Ed Harcourt - Time of Dust Review
Posted by Daniel Wilcox on 01.22.2014
Veteran singer-songwriter returns with a delightful new EP Time of Dust
Ed Harcourt – Time of Dust
1. Come Into My Dreamland
2. In My Time of Dust
3. The Saddest Orchestra (It Only Plays For You)
4. We All Went Down With The Ship
5. Parliament Rocks
6. Love Is A Minor Key
Running time: 28:17
Ed Harcourt has achieved something quite extraordinary, maintaining a respectable career as a moderately successful singer-songwriter without ever breaking into the mainstream zeitgeist during a career that hs now nearly spanned a decade and a half. That's quite the impressive feat when you consider his 2001 debut album Here Be Monsters was nominated for the Mercury Prize, but since then Harcourt has been slowly but surely maturing become a fully-fledged crooner and a song-writer of the highest order. Some of his previous works are impeccable, while new mini-album Time of Dust serves as a stop-gap for a fuller piece of work to come down the line.
Time of Dust is allegedly a sign of things to come, a warning for those who are easily depressed. To say that this album was brooding would be quite the understatement. You only need to look at the song titles to know where this is going. The EP opens with “Come Into My Dreamland.” It opens quite operatically with just a piano before it begins to shake, the vocal warbles in eventually and begins to tower over the whole piece, like a vindictive Disney tune or something out of Jeff Wayne's War of the Worlds. “In My Time of Dust” is slightly more uplifting, but still melancholy, with a fantastic opening verse, “hanging off the hinges / Swinging from the rafters / Torches of the lynch mob / Babbling burning scriptures / Vicious, mindless thinkers / Pretty, poison drinkers / Lonely graveyard shifters / Lacking in a listener.” Every word is thought provoking and it builds in its genius as the song climaxes to a chorus. A wonder to behold.
“Parliament of Rocks” is quite the anthem. Harcourt duets with Kathryn Williams, a phenomenal female vocal, and while their vocal harmonies to tend to great the way the song builds is quite the spectacle. On an album that can only be described as excessively grandiose, this is the record's most mesmerising peak. Interestingly it's the record's two bleakest moments, the opening track and “We All Went Down With the Ship” where Harcourt's many talents are best displayed. Considering he's stated this album is a prelude to “more evil” on a future album, that's a fantastic sign of things to come. Some song-writer just aren't at their best unless their pouring their heart out in an angry, piercing ballad.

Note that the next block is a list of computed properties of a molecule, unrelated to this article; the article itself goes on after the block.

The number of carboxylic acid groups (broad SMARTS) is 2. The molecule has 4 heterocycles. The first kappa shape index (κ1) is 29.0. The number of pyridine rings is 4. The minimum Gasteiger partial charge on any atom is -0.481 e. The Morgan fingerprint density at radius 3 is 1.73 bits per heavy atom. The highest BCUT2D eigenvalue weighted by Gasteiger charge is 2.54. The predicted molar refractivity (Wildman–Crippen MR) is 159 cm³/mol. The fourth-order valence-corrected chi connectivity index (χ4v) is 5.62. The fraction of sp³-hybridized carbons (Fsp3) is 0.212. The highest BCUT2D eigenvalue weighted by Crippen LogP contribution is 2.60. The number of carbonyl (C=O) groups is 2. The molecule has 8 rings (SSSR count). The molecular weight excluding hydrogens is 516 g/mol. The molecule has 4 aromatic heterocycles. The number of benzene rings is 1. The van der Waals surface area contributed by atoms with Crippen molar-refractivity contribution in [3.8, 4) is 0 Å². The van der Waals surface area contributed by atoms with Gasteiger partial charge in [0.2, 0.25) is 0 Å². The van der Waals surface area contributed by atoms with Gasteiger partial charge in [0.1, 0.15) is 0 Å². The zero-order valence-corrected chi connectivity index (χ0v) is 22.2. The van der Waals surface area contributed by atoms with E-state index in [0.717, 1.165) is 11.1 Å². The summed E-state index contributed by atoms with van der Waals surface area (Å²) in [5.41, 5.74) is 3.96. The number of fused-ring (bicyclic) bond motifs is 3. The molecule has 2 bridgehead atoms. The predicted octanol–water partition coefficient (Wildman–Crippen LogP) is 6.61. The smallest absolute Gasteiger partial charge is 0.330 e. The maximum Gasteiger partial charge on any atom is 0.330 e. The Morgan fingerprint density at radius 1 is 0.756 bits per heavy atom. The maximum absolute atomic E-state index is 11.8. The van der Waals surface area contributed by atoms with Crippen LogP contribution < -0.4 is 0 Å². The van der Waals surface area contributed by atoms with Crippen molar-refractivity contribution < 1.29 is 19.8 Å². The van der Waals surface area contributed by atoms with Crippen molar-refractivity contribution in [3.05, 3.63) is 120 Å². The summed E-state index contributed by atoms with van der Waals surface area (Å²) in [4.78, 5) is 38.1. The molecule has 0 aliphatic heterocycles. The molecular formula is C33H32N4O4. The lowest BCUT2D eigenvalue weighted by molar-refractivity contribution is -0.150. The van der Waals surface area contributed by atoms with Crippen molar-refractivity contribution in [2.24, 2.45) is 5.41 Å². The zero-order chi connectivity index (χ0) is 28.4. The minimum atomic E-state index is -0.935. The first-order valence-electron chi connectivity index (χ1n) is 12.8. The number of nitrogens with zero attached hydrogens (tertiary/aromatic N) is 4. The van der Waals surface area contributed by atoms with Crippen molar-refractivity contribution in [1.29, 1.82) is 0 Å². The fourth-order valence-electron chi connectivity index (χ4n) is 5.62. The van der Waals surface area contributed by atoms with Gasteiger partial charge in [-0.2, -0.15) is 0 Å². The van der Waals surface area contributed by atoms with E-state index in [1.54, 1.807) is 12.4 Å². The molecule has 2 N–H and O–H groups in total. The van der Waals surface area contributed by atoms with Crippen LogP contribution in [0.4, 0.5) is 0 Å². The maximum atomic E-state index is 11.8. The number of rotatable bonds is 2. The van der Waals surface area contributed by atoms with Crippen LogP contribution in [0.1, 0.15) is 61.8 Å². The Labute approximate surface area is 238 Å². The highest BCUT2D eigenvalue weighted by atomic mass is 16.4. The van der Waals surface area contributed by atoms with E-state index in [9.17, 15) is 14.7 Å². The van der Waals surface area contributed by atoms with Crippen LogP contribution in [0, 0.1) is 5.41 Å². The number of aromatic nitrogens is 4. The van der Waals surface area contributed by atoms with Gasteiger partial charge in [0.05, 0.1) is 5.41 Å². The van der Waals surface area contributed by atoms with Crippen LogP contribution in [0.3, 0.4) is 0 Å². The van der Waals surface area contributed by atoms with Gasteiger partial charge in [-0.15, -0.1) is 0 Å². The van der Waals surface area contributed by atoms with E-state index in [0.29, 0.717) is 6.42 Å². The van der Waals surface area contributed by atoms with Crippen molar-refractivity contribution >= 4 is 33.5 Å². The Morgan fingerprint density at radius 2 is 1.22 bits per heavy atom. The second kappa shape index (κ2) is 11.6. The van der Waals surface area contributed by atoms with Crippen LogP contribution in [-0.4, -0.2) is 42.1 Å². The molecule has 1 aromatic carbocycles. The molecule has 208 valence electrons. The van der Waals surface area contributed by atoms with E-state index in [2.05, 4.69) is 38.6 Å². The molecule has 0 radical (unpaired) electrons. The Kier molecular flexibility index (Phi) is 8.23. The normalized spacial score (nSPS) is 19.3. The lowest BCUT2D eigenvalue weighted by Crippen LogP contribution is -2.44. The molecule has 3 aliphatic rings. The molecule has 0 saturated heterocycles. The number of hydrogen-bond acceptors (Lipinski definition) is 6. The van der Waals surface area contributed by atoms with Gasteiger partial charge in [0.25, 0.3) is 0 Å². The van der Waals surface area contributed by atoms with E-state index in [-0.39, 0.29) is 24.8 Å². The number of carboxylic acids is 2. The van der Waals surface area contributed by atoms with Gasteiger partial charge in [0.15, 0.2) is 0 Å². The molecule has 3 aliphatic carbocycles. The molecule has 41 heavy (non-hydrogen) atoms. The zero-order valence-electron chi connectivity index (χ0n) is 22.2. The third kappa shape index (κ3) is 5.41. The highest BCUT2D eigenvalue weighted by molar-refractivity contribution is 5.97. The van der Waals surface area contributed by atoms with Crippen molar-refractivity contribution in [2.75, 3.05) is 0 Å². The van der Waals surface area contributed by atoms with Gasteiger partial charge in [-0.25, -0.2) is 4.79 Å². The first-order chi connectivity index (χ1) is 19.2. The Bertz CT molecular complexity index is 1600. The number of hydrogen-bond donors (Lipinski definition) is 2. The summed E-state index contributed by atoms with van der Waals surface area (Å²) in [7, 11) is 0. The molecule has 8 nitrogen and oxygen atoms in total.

The album continues on in the same way throughout its near half hour running time. The music twirls wonderfully around Harcourt's vocal, which you can hear is now the gruff, worn croon of the a well-travelled singer-songwriter. On the rare occasion when Harcourt pushes his voice to its very limits, to the point where you're almost waiting for it to break, it's so effective purely because of the amount of control he usually has over it. It's his most powerful weapon, and that's a bold statement when taking into account the man's considerable song-writing ability.
Ed Harcourt - "The Saddest Orchestra (It Only Plays For You)"
The 411: The 411: What's so impressing about this album is how effortless the whole thing sounds, as if Ed Harcourt could've knocked it up in a couple of hours in his back garden. It's not a flawless album by any means, the harmonies with the female vocal on “Parliament of Rocks” is a rare mis-step on what is otherwise another great track, and by the album's end you do yearn for something a little different. All in all it's a very rewarding album, and I feel that the closer you pay attention to the lyrics the more joy you'll get from the record. If it's upbeat and catchy you're looking for, you've come to the wrong place. But if you want something beautiful and dignified then Ed Harcourt is your man, and Time of Dust is perhaps his best work in half a decade.